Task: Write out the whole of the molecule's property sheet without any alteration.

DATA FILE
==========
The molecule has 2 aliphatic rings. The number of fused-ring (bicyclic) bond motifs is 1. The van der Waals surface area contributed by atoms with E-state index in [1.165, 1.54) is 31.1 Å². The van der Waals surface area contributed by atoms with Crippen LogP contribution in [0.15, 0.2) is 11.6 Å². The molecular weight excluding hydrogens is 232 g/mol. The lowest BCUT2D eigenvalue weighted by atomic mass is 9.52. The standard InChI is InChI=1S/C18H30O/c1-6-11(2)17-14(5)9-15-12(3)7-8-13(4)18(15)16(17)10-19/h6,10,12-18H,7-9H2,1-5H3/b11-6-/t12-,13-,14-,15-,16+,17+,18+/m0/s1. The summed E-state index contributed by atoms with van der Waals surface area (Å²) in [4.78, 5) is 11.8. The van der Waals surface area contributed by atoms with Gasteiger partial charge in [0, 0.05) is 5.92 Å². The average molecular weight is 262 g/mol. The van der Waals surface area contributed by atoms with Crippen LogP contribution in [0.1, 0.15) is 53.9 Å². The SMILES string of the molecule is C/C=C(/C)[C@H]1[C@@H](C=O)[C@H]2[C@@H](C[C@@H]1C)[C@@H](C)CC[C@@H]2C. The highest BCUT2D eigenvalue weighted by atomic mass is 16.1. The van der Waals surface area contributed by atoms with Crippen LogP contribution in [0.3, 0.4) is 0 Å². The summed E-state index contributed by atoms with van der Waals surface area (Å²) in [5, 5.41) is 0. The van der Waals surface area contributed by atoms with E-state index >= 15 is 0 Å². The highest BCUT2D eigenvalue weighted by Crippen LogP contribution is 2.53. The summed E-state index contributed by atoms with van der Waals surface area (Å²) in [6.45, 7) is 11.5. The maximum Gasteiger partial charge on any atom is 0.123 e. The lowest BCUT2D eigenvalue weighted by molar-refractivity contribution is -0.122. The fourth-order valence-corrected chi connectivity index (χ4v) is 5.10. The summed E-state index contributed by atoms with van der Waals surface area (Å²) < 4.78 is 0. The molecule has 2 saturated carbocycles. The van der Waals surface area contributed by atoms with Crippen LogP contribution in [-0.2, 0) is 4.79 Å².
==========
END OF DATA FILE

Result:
The molecule has 2 aliphatic rings. The number of fused-ring (bicyclic) bond motifs is 1. The van der Waals surface area contributed by atoms with E-state index in [1.165, 1.54) is 31.1 Å². The van der Waals surface area contributed by atoms with Crippen LogP contribution in [0.15, 0.2) is 11.6 Å². The molecular weight excluding hydrogens is 232 g/mol. The lowest BCUT2D eigenvalue weighted by atomic mass is 9.52. The standard InChI is InChI=1S/C18H30O/c1-6-11(2)17-14(5)9-15-12(3)7-8-13(4)18(15)16(17)10-19/h6,10,12-18H,7-9H2,1-5H3/b11-6-/t12-,13-,14-,15-,16+,17+,18+/m0/s1. The summed E-state index contributed by atoms with van der Waals surface area (Å²) in [4.78, 5) is 11.8. The van der Waals surface area contributed by atoms with Gasteiger partial charge in [0, 0.05) is 5.92 Å². The average molecular weight is 262 g/mol. The van der Waals surface area contributed by atoms with Crippen LogP contribution in [0.1, 0.15) is 53.9 Å². The SMILES string of the molecule is C/C=C(/C)[C@H]1[C@@H](C=O)[C@H]2[C@@H](C[C@@H]1C)[C@@H](C)CC[C@@H]2C. The highest BCUT2D eigenvalue weighted by atomic mass is 16.1. The van der Waals surface area contributed by atoms with Crippen LogP contribution in [0.3, 0.4) is 0 Å². The summed E-state index contributed by atoms with van der Waals surface area (Å²) in [5, 5.41) is 0. The van der Waals surface area contributed by atoms with E-state index >= 15 is 0 Å². The highest BCUT2D eigenvalue weighted by Crippen LogP contribution is 2.53. The summed E-state index contributed by atoms with van der Waals surface area (Å²) in [6.45, 7) is 11.5. The maximum Gasteiger partial charge on any atom is 0.123 e. The lowest BCUT2D eigenvalue weighted by molar-refractivity contribution is -0.122. The fourth-order valence-corrected chi connectivity index (χ4v) is 5.10. The summed E-state index contributed by atoms with van der Waals surface area (Å²) < 4.78 is 0. The molecule has 2 saturated carbocycles. The van der Waals surface area contributed by atoms with Crippen LogP contribution in [-0.2, 0) is 4.79 Å².